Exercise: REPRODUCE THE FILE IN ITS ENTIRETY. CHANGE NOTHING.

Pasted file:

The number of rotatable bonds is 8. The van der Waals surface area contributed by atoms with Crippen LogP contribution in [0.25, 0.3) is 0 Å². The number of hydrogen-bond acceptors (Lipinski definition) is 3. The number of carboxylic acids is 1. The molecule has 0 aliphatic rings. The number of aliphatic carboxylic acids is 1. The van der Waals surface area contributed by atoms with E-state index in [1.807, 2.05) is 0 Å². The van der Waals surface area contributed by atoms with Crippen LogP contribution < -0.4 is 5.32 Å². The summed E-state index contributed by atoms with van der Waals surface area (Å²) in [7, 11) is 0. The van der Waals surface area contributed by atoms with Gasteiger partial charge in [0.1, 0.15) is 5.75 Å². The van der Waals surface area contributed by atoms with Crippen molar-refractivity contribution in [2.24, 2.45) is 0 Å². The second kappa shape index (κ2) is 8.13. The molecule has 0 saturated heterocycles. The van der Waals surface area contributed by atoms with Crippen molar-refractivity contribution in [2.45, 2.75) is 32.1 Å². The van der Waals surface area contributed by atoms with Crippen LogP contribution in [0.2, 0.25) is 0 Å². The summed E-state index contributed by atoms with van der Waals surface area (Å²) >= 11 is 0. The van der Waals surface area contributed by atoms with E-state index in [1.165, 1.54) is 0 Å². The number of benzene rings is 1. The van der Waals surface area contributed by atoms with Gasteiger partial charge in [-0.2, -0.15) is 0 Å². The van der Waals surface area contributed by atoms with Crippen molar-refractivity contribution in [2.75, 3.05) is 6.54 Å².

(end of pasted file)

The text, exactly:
The number of rotatable bonds is 8. The van der Waals surface area contributed by atoms with Crippen LogP contribution in [0.25, 0.3) is 0 Å². The number of hydrogen-bond acceptors (Lipinski definition) is 3. The number of carboxylic acids is 1. The molecule has 0 aliphatic rings. The number of aliphatic carboxylic acids is 1. The van der Waals surface area contributed by atoms with E-state index in [1.807, 2.05) is 0 Å². The van der Waals surface area contributed by atoms with Crippen LogP contribution < -0.4 is 5.32 Å². The summed E-state index contributed by atoms with van der Waals surface area (Å²) in [7, 11) is 0. The van der Waals surface area contributed by atoms with Gasteiger partial charge in [0.1, 0.15) is 5.75 Å². The van der Waals surface area contributed by atoms with Crippen molar-refractivity contribution in [2.24, 2.45) is 0 Å². The second kappa shape index (κ2) is 8.13. The molecule has 0 saturated heterocycles. The van der Waals surface area contributed by atoms with Crippen molar-refractivity contribution in [2.45, 2.75) is 32.1 Å². The van der Waals surface area contributed by atoms with Crippen LogP contribution in [0.2, 0.25) is 0 Å². The summed E-state index contributed by atoms with van der Waals surface area (Å²) >= 11 is 0. The van der Waals surface area contributed by atoms with E-state index in [1.165, 1.54) is 0 Å². The number of benzene rings is 1. The van der Waals surface area contributed by atoms with Gasteiger partial charge in [-0.2, -0.15) is 0 Å². The van der Waals surface area contributed by atoms with Crippen molar-refractivity contribution in [2.75, 3.05) is 6.54 Å².